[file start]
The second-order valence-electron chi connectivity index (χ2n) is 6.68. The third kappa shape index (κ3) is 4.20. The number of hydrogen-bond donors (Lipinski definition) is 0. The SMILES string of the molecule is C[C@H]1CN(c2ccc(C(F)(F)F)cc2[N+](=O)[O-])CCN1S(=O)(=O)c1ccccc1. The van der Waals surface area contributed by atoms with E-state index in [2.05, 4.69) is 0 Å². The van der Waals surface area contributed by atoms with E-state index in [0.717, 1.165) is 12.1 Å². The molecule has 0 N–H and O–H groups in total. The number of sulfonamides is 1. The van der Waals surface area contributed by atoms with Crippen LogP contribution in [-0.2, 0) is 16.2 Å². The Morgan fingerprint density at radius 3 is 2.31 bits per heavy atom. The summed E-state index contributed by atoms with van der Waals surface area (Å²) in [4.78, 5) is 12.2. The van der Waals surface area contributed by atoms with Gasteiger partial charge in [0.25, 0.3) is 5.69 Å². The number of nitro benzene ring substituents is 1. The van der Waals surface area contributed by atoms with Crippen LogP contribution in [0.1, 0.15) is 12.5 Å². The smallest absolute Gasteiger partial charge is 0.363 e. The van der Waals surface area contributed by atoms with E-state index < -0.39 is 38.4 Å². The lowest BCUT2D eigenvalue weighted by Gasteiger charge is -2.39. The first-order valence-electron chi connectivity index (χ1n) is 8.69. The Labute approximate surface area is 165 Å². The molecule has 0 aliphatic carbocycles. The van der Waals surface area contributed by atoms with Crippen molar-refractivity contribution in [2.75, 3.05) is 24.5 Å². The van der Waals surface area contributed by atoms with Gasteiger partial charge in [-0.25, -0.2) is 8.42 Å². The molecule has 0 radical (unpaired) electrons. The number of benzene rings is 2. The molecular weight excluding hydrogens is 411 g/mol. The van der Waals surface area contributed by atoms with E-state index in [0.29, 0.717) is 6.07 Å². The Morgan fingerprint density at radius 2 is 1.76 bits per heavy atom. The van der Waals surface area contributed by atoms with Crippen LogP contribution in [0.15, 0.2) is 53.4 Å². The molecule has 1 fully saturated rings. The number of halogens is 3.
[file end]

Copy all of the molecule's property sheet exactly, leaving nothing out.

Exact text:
The second-order valence-electron chi connectivity index (χ2n) is 6.68. The third kappa shape index (κ3) is 4.20. The number of hydrogen-bond donors (Lipinski definition) is 0. The SMILES string of the molecule is C[C@H]1CN(c2ccc(C(F)(F)F)cc2[N+](=O)[O-])CCN1S(=O)(=O)c1ccccc1. The van der Waals surface area contributed by atoms with E-state index in [2.05, 4.69) is 0 Å². The van der Waals surface area contributed by atoms with E-state index in [0.717, 1.165) is 12.1 Å². The molecule has 0 N–H and O–H groups in total. The number of sulfonamides is 1. The van der Waals surface area contributed by atoms with Crippen LogP contribution in [-0.2, 0) is 16.2 Å². The Morgan fingerprint density at radius 3 is 2.31 bits per heavy atom. The summed E-state index contributed by atoms with van der Waals surface area (Å²) in [4.78, 5) is 12.2. The van der Waals surface area contributed by atoms with Gasteiger partial charge in [0.25, 0.3) is 5.69 Å². The number of nitro benzene ring substituents is 1. The van der Waals surface area contributed by atoms with Crippen LogP contribution in [0.1, 0.15) is 12.5 Å². The smallest absolute Gasteiger partial charge is 0.363 e. The van der Waals surface area contributed by atoms with E-state index < -0.39 is 38.4 Å². The lowest BCUT2D eigenvalue weighted by Gasteiger charge is -2.39. The first-order valence-electron chi connectivity index (χ1n) is 8.69. The Labute approximate surface area is 165 Å². The molecule has 0 aliphatic carbocycles. The van der Waals surface area contributed by atoms with Crippen molar-refractivity contribution in [2.75, 3.05) is 24.5 Å². The van der Waals surface area contributed by atoms with Gasteiger partial charge in [-0.25, -0.2) is 8.42 Å². The molecule has 0 radical (unpaired) electrons. The number of benzene rings is 2. The molecular weight excluding hydrogens is 411 g/mol. The van der Waals surface area contributed by atoms with E-state index in [0.29, 0.717) is 6.07 Å². The Morgan fingerprint density at radius 2 is 1.76 bits per heavy atom. The van der Waals surface area contributed by atoms with Crippen LogP contribution in [0.15, 0.2) is 53.4 Å². The molecule has 1 fully saturated rings. The number of halogens is 3.